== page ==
Followers of a religion cannot insist that others should not “portray” or “paint” tenets of its texts as such portrayal is protected by the Constitution, the Supreme Court observed Monday.
The remarks came from Justice D Y Chandrachud who was part of a three-judge bench which heard a plea to stop release of the film Nanak Shah Fakir, based on the life of Guru Nanak. The bench headed by Chief Justice of India Dipak Misra and also comprising Justice A M Khanwilkar said that its April 10 order, allowing release of the movie, will remain operational.
The judge sought to know whether it’s enforceable if a book says its ideas cannot be portrayed, “No…Portrayal is a temporal matter protected by the Constitution. Similarly if somebody paints…no…that’s protected by the Constitution,” Justice Chandrachud said, adding, “these are matters which lie beyond the religion”.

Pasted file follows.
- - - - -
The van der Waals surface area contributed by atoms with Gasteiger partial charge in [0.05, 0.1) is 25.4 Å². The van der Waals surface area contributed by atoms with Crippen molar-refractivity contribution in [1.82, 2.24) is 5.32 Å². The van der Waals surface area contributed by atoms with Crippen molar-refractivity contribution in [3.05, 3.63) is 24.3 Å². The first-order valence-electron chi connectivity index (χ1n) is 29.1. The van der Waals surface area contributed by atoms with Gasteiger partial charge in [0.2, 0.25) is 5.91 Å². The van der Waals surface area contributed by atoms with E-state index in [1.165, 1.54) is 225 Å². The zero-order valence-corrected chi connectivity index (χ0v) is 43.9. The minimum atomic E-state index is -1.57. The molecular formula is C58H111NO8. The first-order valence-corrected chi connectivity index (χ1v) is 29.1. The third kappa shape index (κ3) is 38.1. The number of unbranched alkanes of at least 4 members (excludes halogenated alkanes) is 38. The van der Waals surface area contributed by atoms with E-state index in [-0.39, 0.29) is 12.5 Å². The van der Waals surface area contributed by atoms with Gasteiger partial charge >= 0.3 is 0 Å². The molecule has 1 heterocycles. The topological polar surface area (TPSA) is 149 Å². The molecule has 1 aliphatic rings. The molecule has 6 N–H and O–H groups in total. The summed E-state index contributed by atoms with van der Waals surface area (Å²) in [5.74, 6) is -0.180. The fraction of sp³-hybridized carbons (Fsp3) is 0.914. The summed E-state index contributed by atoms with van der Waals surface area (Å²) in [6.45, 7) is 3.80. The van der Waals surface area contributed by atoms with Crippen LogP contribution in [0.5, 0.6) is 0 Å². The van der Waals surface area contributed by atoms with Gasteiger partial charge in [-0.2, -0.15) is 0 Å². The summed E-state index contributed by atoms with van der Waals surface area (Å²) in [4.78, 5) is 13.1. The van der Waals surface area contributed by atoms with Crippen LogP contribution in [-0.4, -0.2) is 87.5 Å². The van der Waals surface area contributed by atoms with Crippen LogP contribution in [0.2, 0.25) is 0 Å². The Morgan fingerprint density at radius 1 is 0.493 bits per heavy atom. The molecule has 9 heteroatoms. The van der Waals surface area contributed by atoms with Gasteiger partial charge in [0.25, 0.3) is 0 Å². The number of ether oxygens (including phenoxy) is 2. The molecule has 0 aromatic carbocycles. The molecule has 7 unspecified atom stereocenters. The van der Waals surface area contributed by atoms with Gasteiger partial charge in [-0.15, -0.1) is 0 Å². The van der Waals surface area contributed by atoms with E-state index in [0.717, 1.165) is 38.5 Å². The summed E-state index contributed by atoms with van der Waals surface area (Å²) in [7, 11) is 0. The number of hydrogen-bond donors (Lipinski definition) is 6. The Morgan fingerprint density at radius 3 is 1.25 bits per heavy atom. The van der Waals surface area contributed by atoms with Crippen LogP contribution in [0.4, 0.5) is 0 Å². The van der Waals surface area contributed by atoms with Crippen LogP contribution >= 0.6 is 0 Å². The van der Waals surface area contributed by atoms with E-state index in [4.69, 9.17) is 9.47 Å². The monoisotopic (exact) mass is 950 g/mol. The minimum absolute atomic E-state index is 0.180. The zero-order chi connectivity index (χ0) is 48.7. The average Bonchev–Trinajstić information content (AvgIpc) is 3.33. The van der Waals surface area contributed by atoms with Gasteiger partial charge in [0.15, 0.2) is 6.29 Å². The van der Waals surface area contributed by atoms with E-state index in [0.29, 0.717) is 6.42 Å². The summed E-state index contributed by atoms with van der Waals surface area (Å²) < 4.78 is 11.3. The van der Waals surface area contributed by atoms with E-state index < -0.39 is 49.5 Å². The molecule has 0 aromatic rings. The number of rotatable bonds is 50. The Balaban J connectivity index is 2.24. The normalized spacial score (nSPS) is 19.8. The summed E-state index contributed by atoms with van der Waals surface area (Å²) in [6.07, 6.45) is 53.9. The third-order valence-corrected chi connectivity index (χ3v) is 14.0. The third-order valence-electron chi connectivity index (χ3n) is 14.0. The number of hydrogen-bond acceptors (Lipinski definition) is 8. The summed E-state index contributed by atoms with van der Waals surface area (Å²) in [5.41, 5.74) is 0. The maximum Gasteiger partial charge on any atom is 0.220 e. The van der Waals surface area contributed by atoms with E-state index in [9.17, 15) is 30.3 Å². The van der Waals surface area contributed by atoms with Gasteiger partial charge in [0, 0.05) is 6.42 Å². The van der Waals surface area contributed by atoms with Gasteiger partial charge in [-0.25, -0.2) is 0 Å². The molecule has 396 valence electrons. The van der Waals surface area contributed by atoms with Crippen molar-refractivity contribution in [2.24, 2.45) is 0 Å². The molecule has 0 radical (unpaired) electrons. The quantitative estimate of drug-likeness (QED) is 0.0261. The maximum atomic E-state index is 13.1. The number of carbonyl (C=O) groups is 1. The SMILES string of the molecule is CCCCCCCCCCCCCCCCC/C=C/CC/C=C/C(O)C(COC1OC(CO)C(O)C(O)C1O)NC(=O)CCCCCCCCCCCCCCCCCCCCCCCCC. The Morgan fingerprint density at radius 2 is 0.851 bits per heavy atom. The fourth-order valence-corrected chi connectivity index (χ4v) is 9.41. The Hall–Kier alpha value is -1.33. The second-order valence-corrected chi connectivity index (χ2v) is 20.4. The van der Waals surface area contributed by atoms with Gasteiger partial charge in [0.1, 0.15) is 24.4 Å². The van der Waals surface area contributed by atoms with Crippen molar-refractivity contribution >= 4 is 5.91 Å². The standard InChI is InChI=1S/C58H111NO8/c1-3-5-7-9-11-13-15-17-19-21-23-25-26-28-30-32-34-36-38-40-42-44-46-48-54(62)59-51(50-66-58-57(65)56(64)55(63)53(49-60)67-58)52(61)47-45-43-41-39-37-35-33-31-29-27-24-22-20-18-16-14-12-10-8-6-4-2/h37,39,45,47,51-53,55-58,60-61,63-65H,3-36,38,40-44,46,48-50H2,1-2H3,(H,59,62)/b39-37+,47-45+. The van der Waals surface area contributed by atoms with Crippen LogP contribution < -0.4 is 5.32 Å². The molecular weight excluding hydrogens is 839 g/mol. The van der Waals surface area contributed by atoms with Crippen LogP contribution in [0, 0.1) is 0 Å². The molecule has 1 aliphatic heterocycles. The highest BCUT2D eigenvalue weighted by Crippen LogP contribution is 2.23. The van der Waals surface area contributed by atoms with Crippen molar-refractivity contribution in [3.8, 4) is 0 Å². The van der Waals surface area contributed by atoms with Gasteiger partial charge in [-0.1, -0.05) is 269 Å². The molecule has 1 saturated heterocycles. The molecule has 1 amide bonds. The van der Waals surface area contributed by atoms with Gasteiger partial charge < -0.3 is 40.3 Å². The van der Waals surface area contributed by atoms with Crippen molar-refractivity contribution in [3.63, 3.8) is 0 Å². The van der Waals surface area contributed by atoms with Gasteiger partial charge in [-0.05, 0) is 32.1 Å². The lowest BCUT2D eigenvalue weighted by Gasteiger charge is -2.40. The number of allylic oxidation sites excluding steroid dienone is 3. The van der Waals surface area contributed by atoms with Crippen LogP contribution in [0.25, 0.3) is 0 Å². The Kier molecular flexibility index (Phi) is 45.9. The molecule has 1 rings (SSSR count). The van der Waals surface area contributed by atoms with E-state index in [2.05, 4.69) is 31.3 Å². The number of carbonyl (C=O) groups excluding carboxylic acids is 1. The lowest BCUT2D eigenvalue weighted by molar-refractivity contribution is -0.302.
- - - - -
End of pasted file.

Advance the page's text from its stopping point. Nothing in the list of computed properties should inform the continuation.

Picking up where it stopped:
On April 10, the court, while clearing the decks for release of the movie, had pulled up Shiromani Gurudwara Parbandhak Committee (SGPC) for imposing restrictions. Appearing for SGPC Monday, senior advocate P S Patwalia referred to the 2003 notification of SGPC which, he said, forbid living representations of the 10 Sikh gurus and their family members. The next hearing is on May 8.